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Help to identify timber please

Discussion in 'Traditional All-Wood Construction' started by samb, Jan 23, 2017.

  1. samb

    samb LOVES Wooden Canoes

    I’ve started stripping my board and batten canoe. I have discovered that the planks are made from two different species. The third plank up, (which has most of the bend in it) is a softer and lighter coloured wood than all the other planks. (Top plank in the first photo)




    I am no expert on wood species in the UK, let alone those used in Canada about 85 years ago. Can anyone help me out?

  2. Dick Persson

    Dick Persson Canoe builder & restorer

    Hi Sam,

    The majority of the wide board rib & batten canoes were planked with basswood and ribbed with rock-elm. Another early choice was Ontario white cedar for planking, but with dwindling amount of large cedars, basswood was mostly used later on.

    Some models from Peterborough Canoe Company finished clear, used a butternut top plank with the other basswood.
  3. OP

    samb LOVES Wooden Canoes

    Thanks for this Dick

    After reading the Canadian canoe co catalogues I expected it all to be basswood planking - but being in the uk, I wouldn't recognise basswood if some onewere to come up and hit me with a plank of it. Do either look anything like basswood to you?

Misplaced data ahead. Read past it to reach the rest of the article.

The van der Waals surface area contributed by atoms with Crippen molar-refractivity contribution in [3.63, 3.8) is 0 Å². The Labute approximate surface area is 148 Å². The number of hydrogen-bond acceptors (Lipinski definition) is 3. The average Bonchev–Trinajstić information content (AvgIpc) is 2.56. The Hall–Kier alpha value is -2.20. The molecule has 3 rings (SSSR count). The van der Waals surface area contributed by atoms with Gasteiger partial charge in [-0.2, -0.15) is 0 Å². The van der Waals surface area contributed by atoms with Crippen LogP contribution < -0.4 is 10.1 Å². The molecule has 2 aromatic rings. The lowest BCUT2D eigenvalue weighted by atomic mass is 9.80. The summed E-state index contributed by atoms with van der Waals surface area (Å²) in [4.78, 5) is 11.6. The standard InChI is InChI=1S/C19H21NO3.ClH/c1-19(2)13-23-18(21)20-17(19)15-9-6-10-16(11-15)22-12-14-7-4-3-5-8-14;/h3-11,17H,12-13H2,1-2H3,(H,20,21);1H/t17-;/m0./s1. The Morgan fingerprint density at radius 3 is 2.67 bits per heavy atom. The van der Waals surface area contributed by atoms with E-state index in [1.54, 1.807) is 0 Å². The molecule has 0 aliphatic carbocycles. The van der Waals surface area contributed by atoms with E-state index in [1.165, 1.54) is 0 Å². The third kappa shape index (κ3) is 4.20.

4. Dan Miller

    Dan Miller cranky canoeist Staff Member

    Second photo (with the fuzz) looks like basswood to me. Third photo looks like Spanish cedar (a form of mahogany).
  5. OP

    samb LOVES Wooden Canoes

    Thank you. I'm glad it's the third plank that needs all the repair /replacements as although I can't buy basswood here, I have got English Lime which is very close in looks and properties. Heaven knows where I'd get Spanish cedar

  6. MGC

    MGC Scrapmaker

    First, I agree with Dan, the third board has the characteristic grain that suggests Spanish cedar (very mahogany-ish).
    In the UK Woodworkers Source is a possible supplier? Also Timberline Hardwoods. It may also be called cigar box cedar?

    WRT basswood availabilty.... bassword is common in Europe, perhaps not the UK but certainly in Germany. The very famous Berlin street Unter den Linden is lined with basswood...Linden.
    My grandfather and I used to make Linden (Basswood) honey in Berlin so I'm 100% positive about this.

    But I do think that you have it in the UK, the lime tree is a member of the genus Tillia.
  7. OP

    samb LOVES Wooden Canoes

    After looking, I can get Spanish cedar - but not Basswood. European Lime is not basswood - Basswood is a type of lime - Tilia Americana, and European lime is Tilia x europaea; similar but not the same properties, and a bit heavier.

    As I say, I have Lime so will use that as it is just one side that needs a big repair.

    Any thoughts on why the third plank on each side would be basswood? It is the plank with most curve so is it much easier to get the shape without splitting?
    Have I got a boat with a previous repair on both sides at that level - if so it was very well done - no extra holes in ribs, perfect fit right through, varnish of similar age.
    I've seen the 1894 and 1929 catalogues and neither mention Spanish Cedar as an option in full or part planking. Maybe a special order?


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